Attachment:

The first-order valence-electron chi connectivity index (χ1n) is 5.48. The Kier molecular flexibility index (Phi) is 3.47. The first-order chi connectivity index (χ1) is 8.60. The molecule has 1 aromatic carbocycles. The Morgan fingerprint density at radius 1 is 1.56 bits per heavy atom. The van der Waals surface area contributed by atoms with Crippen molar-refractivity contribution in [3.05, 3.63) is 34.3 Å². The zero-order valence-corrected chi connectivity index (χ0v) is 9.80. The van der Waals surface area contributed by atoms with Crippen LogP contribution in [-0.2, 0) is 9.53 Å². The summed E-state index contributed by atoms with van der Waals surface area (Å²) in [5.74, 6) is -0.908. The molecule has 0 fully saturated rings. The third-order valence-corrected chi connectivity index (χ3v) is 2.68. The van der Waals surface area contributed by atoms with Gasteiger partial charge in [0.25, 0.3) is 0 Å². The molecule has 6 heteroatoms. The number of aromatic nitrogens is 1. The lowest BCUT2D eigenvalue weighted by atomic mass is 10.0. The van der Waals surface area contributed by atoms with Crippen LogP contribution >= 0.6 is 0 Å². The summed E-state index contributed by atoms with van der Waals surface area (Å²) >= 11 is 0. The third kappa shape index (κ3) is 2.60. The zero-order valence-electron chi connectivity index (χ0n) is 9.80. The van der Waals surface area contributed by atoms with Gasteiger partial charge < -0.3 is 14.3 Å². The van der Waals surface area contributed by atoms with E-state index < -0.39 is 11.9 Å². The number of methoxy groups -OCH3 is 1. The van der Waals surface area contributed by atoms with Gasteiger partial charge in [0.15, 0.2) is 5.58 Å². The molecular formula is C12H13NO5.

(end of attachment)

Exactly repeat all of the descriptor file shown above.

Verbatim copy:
The first-order valence-electron chi connectivity index (χ1n) is 5.48. The Kier molecular flexibility index (Phi) is 3.47. The first-order chi connectivity index (χ1) is 8.60. The molecule has 1 aromatic carbocycles. The Morgan fingerprint density at radius 1 is 1.56 bits per heavy atom. The van der Waals surface area contributed by atoms with Crippen molar-refractivity contribution in [3.05, 3.63) is 34.3 Å². The zero-order valence-corrected chi connectivity index (χ0v) is 9.80. The van der Waals surface area contributed by atoms with Crippen LogP contribution in [-0.2, 0) is 9.53 Å². The summed E-state index contributed by atoms with van der Waals surface area (Å²) in [5.74, 6) is -0.908. The molecule has 0 fully saturated rings. The third-order valence-corrected chi connectivity index (χ3v) is 2.68. The van der Waals surface area contributed by atoms with Gasteiger partial charge in [0.25, 0.3) is 0 Å². The molecule has 6 heteroatoms. The number of aromatic nitrogens is 1. The lowest BCUT2D eigenvalue weighted by atomic mass is 10.0. The van der Waals surface area contributed by atoms with Crippen LogP contribution >= 0.6 is 0 Å². The summed E-state index contributed by atoms with van der Waals surface area (Å²) >= 11 is 0. The third kappa shape index (κ3) is 2.60. The zero-order valence-electron chi connectivity index (χ0n) is 9.80. The van der Waals surface area contributed by atoms with Gasteiger partial charge < -0.3 is 14.3 Å². The van der Waals surface area contributed by atoms with E-state index < -0.39 is 11.9 Å². The number of methoxy groups -OCH3 is 1. The van der Waals surface area contributed by atoms with Gasteiger partial charge in [0.15, 0.2) is 5.58 Å². The molecular formula is C12H13NO5.